While Phil Mendelson, chair of the DC council, dithers and delays about that elected body returning in person after almost 2 years of virtual meetings and hearings, others in DC are demanding safety for in person learning after 20 weeks of the same this school year:
–A group of DCPS high school students, Students for Safe Learning, is organizing for a possible student strike starting at 12:45 pm on Tuesday, January 25. Sign up is here.
Here’s what they say:
“After listening to the complaints and thoughts of students, parents, and teachers, we have decided that taking action is the best way to make our feelings known to DCPS, Mayor Bowser, and Chancellor Ferebee. We should not have to compromise our health to pursue our education. Stand with us to make a difference.”
–DCPS substitutes–who protested earlier this month and were subsequently granted a raise to just above minimum wage (and less than half of what they demanded)–are reportedly planning a rally outside the Wilson Building every Monday (including this Monday, January 24) to ensure better pay and justice.
–In the wake of educators at Anacostia HS last week demanding better building and covid safety, DC students are surveying staff and family perspectives on DCPS’s response to covid. Take their surveys for students and families and for teachers and staff.
Here are some more consequential upcoming events for DC’s schools:
–On January 26, at 6 pm, the advisory committee for the research practice partnership (RPP) for DC education will hold its first meeting. Sign up to view it in real time is here.
Recall that the RPP’s advisory committee was supposed to be public, with public meetings, until DC council chair Phil Mendelson (yup, the elected leader at the top of this blog) tried to make both private. Then, in the wake of pressure otherwise, the committee was publicly announced—with the happy thought that maybe its meetings will be public from here on. (You know, that silly little notion of the public in public education.)
–Once again this year, we will have ONE hearing for oversight and ONE hearing for budgets for all our DC education agencies–which amounts to two hearings for more than $2 billion of your tax dollars:
The DC council chair’s website for registering for all hearings of the committee of the whole (which does public education oversight) is here.
–Other education hearings are on the horizon as well:
February 2: Hearing on special education policies; sign up is here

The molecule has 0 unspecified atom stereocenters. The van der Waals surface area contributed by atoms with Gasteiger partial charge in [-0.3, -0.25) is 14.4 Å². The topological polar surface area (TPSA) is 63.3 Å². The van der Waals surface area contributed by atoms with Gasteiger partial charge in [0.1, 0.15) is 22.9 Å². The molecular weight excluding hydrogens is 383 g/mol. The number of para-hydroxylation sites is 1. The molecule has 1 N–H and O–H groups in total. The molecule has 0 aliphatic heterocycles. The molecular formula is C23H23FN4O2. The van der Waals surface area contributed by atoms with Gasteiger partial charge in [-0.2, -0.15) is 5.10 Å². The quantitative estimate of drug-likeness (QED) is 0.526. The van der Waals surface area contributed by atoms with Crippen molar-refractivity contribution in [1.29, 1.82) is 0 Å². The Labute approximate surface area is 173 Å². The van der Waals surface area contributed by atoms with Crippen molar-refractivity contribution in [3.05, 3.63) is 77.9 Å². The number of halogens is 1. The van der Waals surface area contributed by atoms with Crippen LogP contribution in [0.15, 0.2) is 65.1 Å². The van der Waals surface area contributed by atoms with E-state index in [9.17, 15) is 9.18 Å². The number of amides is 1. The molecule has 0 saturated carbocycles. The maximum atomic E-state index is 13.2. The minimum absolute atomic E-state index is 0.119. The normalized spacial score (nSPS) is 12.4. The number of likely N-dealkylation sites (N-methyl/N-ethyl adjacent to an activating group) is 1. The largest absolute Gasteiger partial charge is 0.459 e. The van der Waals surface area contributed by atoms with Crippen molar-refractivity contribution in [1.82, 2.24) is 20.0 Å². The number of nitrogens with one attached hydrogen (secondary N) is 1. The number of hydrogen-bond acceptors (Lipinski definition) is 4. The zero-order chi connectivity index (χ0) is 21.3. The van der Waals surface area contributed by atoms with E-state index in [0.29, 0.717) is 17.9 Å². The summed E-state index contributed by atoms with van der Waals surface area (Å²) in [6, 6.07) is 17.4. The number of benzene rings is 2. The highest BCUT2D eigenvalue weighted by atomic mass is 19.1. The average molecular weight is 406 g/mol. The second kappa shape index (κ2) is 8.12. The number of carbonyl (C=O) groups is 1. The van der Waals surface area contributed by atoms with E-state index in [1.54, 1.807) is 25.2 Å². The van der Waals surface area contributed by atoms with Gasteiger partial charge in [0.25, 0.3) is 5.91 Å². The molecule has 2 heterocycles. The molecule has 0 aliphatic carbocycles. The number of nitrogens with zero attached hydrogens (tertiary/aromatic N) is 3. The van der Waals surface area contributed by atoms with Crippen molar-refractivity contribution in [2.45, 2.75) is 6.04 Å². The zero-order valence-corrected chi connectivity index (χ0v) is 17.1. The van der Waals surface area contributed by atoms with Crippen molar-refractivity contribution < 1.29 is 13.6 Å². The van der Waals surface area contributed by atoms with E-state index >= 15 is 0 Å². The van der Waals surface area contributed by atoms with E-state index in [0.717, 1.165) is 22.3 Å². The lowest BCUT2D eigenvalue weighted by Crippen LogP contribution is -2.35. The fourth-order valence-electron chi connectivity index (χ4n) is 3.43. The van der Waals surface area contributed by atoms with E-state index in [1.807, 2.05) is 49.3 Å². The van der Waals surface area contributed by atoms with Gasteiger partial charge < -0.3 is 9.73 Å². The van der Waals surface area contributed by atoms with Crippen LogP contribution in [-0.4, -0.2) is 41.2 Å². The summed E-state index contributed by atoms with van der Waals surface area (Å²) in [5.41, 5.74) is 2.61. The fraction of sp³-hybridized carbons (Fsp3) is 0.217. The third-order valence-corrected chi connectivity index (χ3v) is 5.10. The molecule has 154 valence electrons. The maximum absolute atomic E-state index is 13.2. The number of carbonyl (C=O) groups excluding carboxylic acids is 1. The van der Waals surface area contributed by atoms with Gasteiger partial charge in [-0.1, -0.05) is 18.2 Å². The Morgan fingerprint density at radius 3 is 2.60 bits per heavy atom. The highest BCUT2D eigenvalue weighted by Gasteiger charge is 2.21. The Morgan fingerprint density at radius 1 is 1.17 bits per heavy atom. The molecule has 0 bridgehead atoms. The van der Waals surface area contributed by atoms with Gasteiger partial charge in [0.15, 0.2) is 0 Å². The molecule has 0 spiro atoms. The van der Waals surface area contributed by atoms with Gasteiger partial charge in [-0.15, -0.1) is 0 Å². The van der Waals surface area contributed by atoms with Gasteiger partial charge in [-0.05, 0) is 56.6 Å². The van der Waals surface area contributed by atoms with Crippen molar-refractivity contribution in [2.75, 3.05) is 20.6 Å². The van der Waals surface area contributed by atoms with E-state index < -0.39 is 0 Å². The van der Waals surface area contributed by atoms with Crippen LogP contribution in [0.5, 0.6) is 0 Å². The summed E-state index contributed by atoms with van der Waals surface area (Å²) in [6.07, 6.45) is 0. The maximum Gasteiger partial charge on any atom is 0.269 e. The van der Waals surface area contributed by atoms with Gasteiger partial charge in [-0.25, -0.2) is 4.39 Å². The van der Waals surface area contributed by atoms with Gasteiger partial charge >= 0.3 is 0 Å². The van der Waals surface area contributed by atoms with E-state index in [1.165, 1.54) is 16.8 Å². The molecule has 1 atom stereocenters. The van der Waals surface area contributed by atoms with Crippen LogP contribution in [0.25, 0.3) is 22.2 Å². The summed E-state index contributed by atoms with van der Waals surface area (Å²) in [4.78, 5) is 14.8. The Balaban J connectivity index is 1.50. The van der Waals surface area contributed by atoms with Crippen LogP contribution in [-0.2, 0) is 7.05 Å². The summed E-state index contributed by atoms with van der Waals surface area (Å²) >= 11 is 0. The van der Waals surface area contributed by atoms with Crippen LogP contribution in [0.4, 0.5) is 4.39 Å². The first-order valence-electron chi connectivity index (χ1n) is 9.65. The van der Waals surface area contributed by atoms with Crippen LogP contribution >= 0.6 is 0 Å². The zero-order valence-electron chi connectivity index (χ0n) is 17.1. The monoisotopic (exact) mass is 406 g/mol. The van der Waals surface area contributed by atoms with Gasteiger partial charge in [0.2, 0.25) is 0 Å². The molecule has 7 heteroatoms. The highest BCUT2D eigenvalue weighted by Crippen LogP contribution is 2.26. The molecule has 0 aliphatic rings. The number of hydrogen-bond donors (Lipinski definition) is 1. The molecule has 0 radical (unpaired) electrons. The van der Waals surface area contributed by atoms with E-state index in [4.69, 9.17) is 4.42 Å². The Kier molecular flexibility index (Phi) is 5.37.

March 10: Status of a DCPS middle school in Center City; sign up is here
March 11: Hearing on bill 24-428, on redefining attendance; sign up is here
This month also has had a few bright spots:
DCPS teachers were (finally) granted paid covid leave, and legislation on better covid reporting in DCPS (which the council chair blocked at the beginning of January) was passed. In addition to announcing test-to-return after breaks starting in February, DCPS announced weekly testing for all preK students starting January 17.
While all of that is good, it is also terribly slow in the face of what we have experienced this month alone after almost 2 years of this pandemic:
–Unrelenting covid pressure on DCPS custodians;
–No covid coordinators, despite a deep need and a promise;
–High absence rates in DCPS;
–Continuing lack of asymptomatic testing in DCPS, with testing entirely cancelled in some schools and its 20% weekly goal repeatedly missed;
–A staffer for the council chair (yup, the elected person at the top of this blog post) saying that teachers lie and covid’s no big deal;
–Continuing poor reporting of covid in DCPS;
–Zero KN95 masks to DCPS kids and 1 (!) to DCPS teachers, while neighboring Montgomery County has 4 million (!) KN95 masks, with DCPS protesting that it actually had delivered 129,000 masks and claims that there is a supply chain issue that prevents DCPS from giving them to kids;
–The reality that at least 28% of DCPS teachers have tested positive for covid this school year;
–DC not accounting for self-taken rapid tests until January 7, doing no testing for students on OSSE buses, and quickly taking down the DCPS post-break testing portal;
–The messed-up reality of test-to-return in DCPS from January 4 and 5 (when the portal went down for both staff as well as parents, with the latter breakdown pushing DCPS to say that parents could simply write a note about their children’s tests–and when the covid testing opt-out form (which allowed for 10 excused days of quarantine) was provided only after the deadline for submitting test to return results);
–The additional messed-up reality that but for the insistence to return in person, the first week of January in DCPS could have been virtual (recall that there was also a snow day in addition to the delayed return to accommodate test to return);
–And the same week that 1 in 7 DC residents had covid, the mayor gaslighted that DCPS testing after winter break was a mandate to return to in person instruction.
So, stay warm, stay real—and support safety in our schools.